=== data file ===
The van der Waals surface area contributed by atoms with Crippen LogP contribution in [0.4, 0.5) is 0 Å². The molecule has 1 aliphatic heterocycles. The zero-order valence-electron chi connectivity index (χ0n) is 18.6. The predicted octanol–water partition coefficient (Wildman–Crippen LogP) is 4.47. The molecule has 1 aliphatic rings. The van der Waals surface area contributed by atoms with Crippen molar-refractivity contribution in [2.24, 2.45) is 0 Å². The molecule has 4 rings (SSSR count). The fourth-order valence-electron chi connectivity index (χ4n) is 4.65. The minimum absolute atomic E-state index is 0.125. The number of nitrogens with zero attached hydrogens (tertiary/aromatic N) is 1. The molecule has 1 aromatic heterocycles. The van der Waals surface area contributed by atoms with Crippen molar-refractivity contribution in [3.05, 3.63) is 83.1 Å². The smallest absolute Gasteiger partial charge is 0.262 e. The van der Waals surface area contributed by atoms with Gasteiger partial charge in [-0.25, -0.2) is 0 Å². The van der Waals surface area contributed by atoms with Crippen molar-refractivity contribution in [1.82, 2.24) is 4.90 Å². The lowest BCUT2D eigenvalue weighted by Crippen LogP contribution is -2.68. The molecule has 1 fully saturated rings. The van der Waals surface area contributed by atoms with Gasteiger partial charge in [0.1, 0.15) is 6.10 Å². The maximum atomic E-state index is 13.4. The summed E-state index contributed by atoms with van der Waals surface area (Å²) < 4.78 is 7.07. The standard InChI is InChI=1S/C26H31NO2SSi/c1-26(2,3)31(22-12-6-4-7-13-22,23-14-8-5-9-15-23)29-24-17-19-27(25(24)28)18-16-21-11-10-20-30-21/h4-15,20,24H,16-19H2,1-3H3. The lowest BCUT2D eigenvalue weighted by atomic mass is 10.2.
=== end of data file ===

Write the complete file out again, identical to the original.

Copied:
The van der Waals surface area contributed by atoms with Crippen LogP contribution in [0.4, 0.5) is 0 Å². The molecule has 1 aliphatic heterocycles. The zero-order valence-electron chi connectivity index (χ0n) is 18.6. The predicted octanol–water partition coefficient (Wildman–Crippen LogP) is 4.47. The molecule has 1 aliphatic rings. The van der Waals surface area contributed by atoms with Crippen molar-refractivity contribution in [2.24, 2.45) is 0 Å². The molecule has 4 rings (SSSR count). The fourth-order valence-electron chi connectivity index (χ4n) is 4.65. The minimum absolute atomic E-state index is 0.125. The number of nitrogens with zero attached hydrogens (tertiary/aromatic N) is 1. The molecule has 1 aromatic heterocycles. The van der Waals surface area contributed by atoms with Crippen molar-refractivity contribution in [3.05, 3.63) is 83.1 Å². The smallest absolute Gasteiger partial charge is 0.262 e. The van der Waals surface area contributed by atoms with Gasteiger partial charge in [-0.25, -0.2) is 0 Å². The van der Waals surface area contributed by atoms with Crippen molar-refractivity contribution in [1.82, 2.24) is 4.90 Å². The lowest BCUT2D eigenvalue weighted by Crippen LogP contribution is -2.68. The molecule has 1 fully saturated rings. The van der Waals surface area contributed by atoms with Gasteiger partial charge in [0.1, 0.15) is 6.10 Å². The maximum atomic E-state index is 13.4. The summed E-state index contributed by atoms with van der Waals surface area (Å²) < 4.78 is 7.07. The standard InChI is InChI=1S/C26H31NO2SSi/c1-26(2,3)31(22-12-6-4-7-13-22,23-14-8-5-9-15-23)29-24-17-19-27(25(24)28)18-16-21-11-10-20-30-21/h4-15,20,24H,16-19H2,1-3H3. The lowest BCUT2D eigenvalue weighted by atomic mass is 10.2.